#### Basic Usage¶

Given a table, it is possible to write it out to an ASDF file:

from astropy.table import Table

# Create a simple table
t = Table(dtype=[('a', 'f4'), ('b', 'i4'), ('c', 'S2')])
# Write the table to an ASDF file
t.write('table.asdf')


The I/O registry automatically selects the appropriate writer function to use based on the .asdf extension of the output file.

Reading a file generated in this way is also possible using read:

t2 = Table.read('table.asdf')


The I/O registry automatically selects the appropriate reader function based on the extension of the input file.

In the case of both reading and writing, if the file extension is not .asdf it is possible to explicitly specify the reader/writer function to be used:

t3 = Table.read('table.zxcv', format='asdf')


The fundamental ASDF data structure is the tree, which is a nested combination of basic data structures (see this for a more detailed description). At the top level, the tree is a dict.

The consequence of this is that a Table object (or any object, for that matter) can be stored at any arbitrary location within an ASDF tree. The basic writer use case described above stores the given Table at the top of the tree using a default key. The basic reader case assumes that a Table is stored in the same place.

However, it may sometimes be useful for users to specify a different top-level key to be used for storage and retrieval of a Table from an ASDF file. For this reason, the ASDF I/O interface provides data_key as an optional keyword when writing and reading:

from astropy.table import Table

t = Table(dtype=[('a', 'f4'), ('b', 'i4'), ('c', 'S2')])
# Write the table to an ASDF file using a non-default key
t.write('foo.asdf', data_key='foo')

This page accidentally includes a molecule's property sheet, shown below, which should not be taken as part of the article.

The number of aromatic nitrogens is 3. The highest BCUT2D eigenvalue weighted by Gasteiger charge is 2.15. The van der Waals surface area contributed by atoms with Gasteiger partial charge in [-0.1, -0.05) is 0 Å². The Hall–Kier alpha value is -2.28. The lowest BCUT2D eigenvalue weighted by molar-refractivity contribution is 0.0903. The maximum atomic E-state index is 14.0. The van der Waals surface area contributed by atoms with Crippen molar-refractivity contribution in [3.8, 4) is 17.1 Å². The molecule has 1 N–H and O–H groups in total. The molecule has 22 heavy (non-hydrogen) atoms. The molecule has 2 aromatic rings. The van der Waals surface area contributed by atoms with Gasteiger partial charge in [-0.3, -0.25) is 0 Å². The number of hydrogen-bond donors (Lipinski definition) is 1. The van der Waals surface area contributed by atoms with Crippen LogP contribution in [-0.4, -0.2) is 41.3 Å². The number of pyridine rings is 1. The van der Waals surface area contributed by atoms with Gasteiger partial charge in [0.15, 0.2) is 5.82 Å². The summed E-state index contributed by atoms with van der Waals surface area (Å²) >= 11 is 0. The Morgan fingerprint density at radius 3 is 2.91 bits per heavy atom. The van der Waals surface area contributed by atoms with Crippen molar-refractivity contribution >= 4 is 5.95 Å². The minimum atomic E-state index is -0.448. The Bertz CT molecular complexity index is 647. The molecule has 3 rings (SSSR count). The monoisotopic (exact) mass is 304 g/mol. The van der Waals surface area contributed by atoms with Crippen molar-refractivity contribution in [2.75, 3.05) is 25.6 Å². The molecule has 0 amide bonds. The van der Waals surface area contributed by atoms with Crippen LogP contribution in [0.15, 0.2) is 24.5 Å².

A Table stored using a custom data key can be retrieved by passing the same argument to read:

foo = Table.read('foo.asdf', data_key='foo')


The data_key option only applies to Table objects that are stored at the top of the ASDF tree. For full generality, users may pass a callback when writing or reading ASDF files to define precisely where the Table object should be placed in the tree. The option for the write case is make_tree. The function callback should accept exactly one argument, which is the Table object, and should return a dict representing the tree to be stored:

def make_custom_tree(table):
# Return a nested tree where the table is stored at the second level
return dict(foo=dict(bar=table))

t = Table(dtype=[('a', 'f4'), ('b', 'i4'), ('c', 'S2')])
# Write the table to an ASDF file using a non-default key
t.write('foobar.asdf', make_tree=make_custom_tree)


Similarly, when reading an ASDF file, the user can pass a custom callback to locate the table within the ASDF tree. The option in this case is find_table. The callback should accept exactly one argument, which is an dict representing the ASDF tree, and it should return a Table object:

def find_table(tree):
# This returns the Table that was stored by the example above
return tree['foo']['bar']


The asdf sub-package defines classes, referred to as tags, that implement the logic for serialization and deserialization of astropy types. Users should never need to refer to tag implementations directly. Their presence should be entirely transparent when processing ASDF files.
ASDF makes use of abstract data type definitions called schemas. The tag classes provided here are specific implementations of particular schemas. Some of the tags in astropy (e.g., those related to transforms) implement schemas that are defined by the ASDF Standard. In other cases, both the tags and schemas are defined within astropy (e.g., those related to many of the coordinate frames). Documentation of the individual schemas defined by astropy can be found below in the Schemas section.
Not all astropy types are currently serializable by ASDF. Attempting to write unsupported types to an ASDF file will lead to a RepresenterError. In order to support new types, new tags and schemas must be created. See Writing ASDF Extensions for additional details.
Documentation for each of the individual ASDF schemas defined by astropy can be found below.